Today was an incredible day inside the walls of the Fort Dodge Correctional Facility.
I haven't blogged in recent weeks, and it is not because I was incarcerated since May 5, it just hasn't happened.
Tonight, however, I write to share with you a message of freedom.
Thursday afternoon, roughly 20 clergy and volunteers from the "outside" ventured into the medium security prison to conduct a lay-led short course in Christian living weekend known as Brothers in Blue. This is a ministry that follows the Cursillo method, for those of you familiar with Cursillo. It is also known as Via De Christo in the Lutheran world.
Some 40 men have stuck through the first day and a half of the Brothers In Blue (BIB) weekend, and I praise God as I share this evening about the movement of the spirit inside those walls today.
A fairly structured event that is full of worship, talks by both lay people and pastors, the BIB weekend is one that follows a pretty tight schedule most of the time. Unlike Cursillo weekends, BIB weekends are even more schedule-driven to coordinate with prison requirements for the inmates - thus schedules matter.
At about 1 p.m. today, the BIB team lost control of the schedule and God took over. Now, he is always in control of the schedule - working and flowing right along with the movement - but today he grabbed ahold and no one will be the same.
Last Wednesday, our brother Rob learned he has retinitis pigmentosa (unsure of the spelling and I am too fried to look it up right now). As I received his email last Wednesday morning, I didn't really know what it all meant - but another friend explained that he is losing his sight. It might be a year, it might be 10 years.
It was quite a blow to Rob, his family and those who love him and call him brother. This afternoon, Rob wove this story into the end of his talk and proclaimed that he will boldly praise God, tell his story and give God all the glory, honor and praise. He also said he will be back in December, whether he can see or not, to testify to God's blessing in his life.
As the talk ended, a time of prayer for healing was called for by our spiritual director. Another brother, Scott, stood their with Rob and two pastors when Rob's brother and brother-in-law made their way to the front. The team and I made our way their too - and pretty quick the entire room was standing there, prisoners and free people from the outside, laying hands on Rob and praying specifically for healing.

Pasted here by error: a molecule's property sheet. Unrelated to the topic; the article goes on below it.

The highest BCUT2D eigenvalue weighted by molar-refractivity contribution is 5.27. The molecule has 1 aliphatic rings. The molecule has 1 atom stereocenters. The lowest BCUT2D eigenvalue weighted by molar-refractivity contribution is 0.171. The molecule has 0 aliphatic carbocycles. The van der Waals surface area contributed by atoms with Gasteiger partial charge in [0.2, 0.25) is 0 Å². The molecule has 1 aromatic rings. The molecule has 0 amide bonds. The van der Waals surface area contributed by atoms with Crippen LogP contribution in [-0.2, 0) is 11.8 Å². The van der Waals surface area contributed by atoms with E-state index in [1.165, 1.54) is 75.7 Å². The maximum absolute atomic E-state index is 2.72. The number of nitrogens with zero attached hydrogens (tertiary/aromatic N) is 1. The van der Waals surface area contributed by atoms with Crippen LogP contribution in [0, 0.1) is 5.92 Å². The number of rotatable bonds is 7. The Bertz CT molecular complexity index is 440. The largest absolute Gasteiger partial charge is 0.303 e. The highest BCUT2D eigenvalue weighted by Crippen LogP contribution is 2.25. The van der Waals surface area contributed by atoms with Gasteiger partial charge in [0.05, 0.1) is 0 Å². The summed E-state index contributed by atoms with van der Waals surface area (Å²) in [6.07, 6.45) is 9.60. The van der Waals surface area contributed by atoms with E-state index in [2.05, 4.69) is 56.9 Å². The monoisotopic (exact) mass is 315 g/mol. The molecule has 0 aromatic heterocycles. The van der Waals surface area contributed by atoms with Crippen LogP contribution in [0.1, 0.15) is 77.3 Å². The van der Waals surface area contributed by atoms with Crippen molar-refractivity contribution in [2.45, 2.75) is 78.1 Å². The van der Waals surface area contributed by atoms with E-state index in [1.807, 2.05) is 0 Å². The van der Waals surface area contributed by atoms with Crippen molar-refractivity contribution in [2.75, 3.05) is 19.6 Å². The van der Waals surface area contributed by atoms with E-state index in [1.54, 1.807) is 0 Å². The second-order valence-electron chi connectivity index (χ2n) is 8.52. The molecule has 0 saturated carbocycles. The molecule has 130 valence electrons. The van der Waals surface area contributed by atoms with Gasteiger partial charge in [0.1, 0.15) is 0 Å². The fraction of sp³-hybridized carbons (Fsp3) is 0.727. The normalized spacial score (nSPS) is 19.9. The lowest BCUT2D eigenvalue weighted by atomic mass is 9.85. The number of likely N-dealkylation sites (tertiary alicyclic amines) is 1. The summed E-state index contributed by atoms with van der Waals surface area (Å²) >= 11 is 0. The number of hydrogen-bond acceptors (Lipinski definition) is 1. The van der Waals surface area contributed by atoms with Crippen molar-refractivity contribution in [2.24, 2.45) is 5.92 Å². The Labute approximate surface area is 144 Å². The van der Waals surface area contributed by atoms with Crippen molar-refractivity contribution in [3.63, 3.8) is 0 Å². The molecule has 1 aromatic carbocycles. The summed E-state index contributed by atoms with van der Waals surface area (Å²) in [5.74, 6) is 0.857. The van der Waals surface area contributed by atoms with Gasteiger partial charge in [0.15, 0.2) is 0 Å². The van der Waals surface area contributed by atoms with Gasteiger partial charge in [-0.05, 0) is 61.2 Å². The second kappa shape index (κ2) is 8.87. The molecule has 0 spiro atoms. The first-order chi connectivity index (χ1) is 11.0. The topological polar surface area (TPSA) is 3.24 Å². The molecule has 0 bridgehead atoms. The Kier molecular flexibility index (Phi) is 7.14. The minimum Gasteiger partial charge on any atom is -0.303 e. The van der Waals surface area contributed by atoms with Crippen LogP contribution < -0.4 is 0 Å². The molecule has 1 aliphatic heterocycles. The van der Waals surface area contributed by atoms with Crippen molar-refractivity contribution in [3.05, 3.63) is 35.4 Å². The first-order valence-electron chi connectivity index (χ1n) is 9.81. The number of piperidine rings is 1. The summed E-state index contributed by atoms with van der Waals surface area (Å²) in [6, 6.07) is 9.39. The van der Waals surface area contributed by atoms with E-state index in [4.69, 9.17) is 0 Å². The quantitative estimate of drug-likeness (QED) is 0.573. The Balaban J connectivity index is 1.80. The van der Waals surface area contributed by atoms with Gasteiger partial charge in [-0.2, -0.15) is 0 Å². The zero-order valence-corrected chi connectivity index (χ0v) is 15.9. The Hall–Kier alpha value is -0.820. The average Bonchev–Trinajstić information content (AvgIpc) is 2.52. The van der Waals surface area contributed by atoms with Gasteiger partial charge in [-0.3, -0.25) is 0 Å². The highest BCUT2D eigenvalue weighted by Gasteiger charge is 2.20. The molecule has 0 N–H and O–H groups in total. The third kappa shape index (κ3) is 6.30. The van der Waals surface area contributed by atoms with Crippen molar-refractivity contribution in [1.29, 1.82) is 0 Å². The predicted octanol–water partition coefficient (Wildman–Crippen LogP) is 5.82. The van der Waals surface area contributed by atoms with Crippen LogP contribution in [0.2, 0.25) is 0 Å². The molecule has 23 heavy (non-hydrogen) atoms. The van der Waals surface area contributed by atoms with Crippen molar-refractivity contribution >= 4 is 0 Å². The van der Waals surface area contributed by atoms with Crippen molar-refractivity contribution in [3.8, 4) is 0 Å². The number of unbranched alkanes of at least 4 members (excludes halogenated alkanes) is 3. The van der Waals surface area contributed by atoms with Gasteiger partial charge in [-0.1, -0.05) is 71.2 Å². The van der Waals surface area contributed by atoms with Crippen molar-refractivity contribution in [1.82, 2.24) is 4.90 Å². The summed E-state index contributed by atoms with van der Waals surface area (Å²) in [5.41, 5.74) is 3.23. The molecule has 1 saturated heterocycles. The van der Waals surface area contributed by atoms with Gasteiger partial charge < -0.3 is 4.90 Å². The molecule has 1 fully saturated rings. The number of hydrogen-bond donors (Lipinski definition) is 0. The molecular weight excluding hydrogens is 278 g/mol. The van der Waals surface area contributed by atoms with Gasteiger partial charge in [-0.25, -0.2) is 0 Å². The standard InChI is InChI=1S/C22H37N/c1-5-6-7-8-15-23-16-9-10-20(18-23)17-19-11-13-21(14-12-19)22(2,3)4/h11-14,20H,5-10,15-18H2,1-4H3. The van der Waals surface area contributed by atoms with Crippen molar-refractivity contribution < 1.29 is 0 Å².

Tears stained the prison gym floor, people were visibly moved and emotionally drained as the Spirit of the Lord filled the room.
Freedom reigned in this place for that hour - freedom from everything but what God wanted to share at that moment.
Another young man, one of the inmates of the prison, asked Jesus Christ into his heart today and went with his table leader to the spiritual directors asking to be baptized into the body of believers.
On the outside - even at Spirit-filled and Spirit-led movements like Cursillo weekends - the church often looks for reasons to send new believers to a series of classes or some such thing so as to get someone mentally prepared for baptism - to somehow see to it new believers are spiritually fit for baptism.
Today, I witnessed II Corinthians 3:17 first hand:
Now the Lord is the Spirit, and where the Spirit of the Lord is there is freedom.
Our Spiritual Director, one of the founding pastors of Brothers in Blue dating all the way back to 1974, led the proceedings while the pastor of the Church of the Damascus Road (the church inside the prison walls) baptized this inmate into the body of Christ.
As I stood in the back of the room, tears streaming down my face, I was struck by the numbers of grown men - prisoners and "free" people alike - who were visibly moved by what they saw God do today.
Prisoners sharing their lives with people called by God to minister to them - to share the love of Christ - is a beautiful thing. One of those amazing afternoons of my life. I have listened to a number of inmates share their struggles, express what finding Christ means to them and how badly they want to get things right.
One inmate I knew from 10 years ago when I lived in another Iowa community. It was amazing to me that we would meet inside the prison walls, but getting over myself, I finally approached him to ask where I would have known him from.
I don't know what he is in for, though I know he has been in for a while and is not getting out anytime soon. But we talked about things we love, like music and Jesus. While he is behind these bars, he is free.
"No one can take that away from me," he told me yesterday.
There is a lot of crap in this world. The people who have been sentenced behind these bars are dealing with it, and so are those of us on the outside, aren't we?
Sin does not discriminate. It grips felons and "free" people alike. The Good News, however, is that Jesus Christ has overcome the world. The chains that so easily bind us - prisoners and civilians alike - are shattered and torn by God's selfless act of sending Jesus to die on that cross for your crap and mine!
Are you free? Are there chains binding you tonight? Are there things in your life that have a hold on you - that are keeping you from enjoying the freedom we all have available to us in Christ Jesus?
I would encourage you to get real and vulnerable with someone close to you. Matthew 18:20 tells us:
"For where two or threecome together in my name, there am I with them."
(No lie - as I finished typing the two sentences above I was approached by one of my closest friends about getting real with one another)
That Matthew scripture is an amazing reality. So is II Corinthians 3:17.
If we want freedom - true freedom - we will come together in Jesus' name - cuz the Lord is the Spirit, and where the Spirit of the Lord is, there is freedom.
Even in a prison.